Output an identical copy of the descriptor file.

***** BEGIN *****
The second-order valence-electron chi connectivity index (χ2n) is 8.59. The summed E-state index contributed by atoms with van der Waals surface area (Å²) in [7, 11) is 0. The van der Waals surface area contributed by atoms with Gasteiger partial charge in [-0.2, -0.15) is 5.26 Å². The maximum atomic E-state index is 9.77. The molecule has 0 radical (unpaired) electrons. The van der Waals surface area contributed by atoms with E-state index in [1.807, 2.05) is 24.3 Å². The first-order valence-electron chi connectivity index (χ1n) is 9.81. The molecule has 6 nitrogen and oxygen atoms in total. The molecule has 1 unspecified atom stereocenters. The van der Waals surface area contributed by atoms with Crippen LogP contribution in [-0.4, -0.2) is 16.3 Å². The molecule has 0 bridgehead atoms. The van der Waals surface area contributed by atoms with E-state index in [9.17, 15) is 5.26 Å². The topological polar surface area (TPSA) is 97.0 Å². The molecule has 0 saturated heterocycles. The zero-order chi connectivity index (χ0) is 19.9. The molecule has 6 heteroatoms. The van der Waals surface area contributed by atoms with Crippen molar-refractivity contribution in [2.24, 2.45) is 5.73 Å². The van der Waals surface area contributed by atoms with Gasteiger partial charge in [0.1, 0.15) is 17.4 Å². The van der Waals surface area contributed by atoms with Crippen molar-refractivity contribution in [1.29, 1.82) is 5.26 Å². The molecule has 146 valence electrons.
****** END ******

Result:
The second-order valence-electron chi connectivity index (χ2n) is 8.59. The summed E-state index contributed by atoms with van der Waals surface area (Å²) in [7, 11) is 0. The van der Waals surface area contributed by atoms with Gasteiger partial charge in [-0.2, -0.15) is 5.26 Å². The maximum atomic E-state index is 9.77. The molecule has 0 radical (unpaired) electrons. The van der Waals surface area contributed by atoms with E-state index in [1.807, 2.05) is 24.3 Å². The first-order valence-electron chi connectivity index (χ1n) is 9.81. The molecule has 6 nitrogen and oxygen atoms in total. The molecule has 1 unspecified atom stereocenters. The van der Waals surface area contributed by atoms with Crippen LogP contribution in [-0.4, -0.2) is 16.3 Å². The molecule has 0 bridgehead atoms. The van der Waals surface area contributed by atoms with E-state index in [9.17, 15) is 5.26 Å². The topological polar surface area (TPSA) is 97.0 Å². The molecule has 0 saturated heterocycles. The zero-order chi connectivity index (χ0) is 19.9. The molecule has 6 heteroatoms. The van der Waals surface area contributed by atoms with Crippen molar-refractivity contribution in [2.24, 2.45) is 5.73 Å². The van der Waals surface area contributed by atoms with Gasteiger partial charge in [0.1, 0.15) is 17.4 Å². The van der Waals surface area contributed by atoms with Crippen molar-refractivity contribution in [1.29, 1.82) is 5.26 Å². The molecule has 146 valence electrons.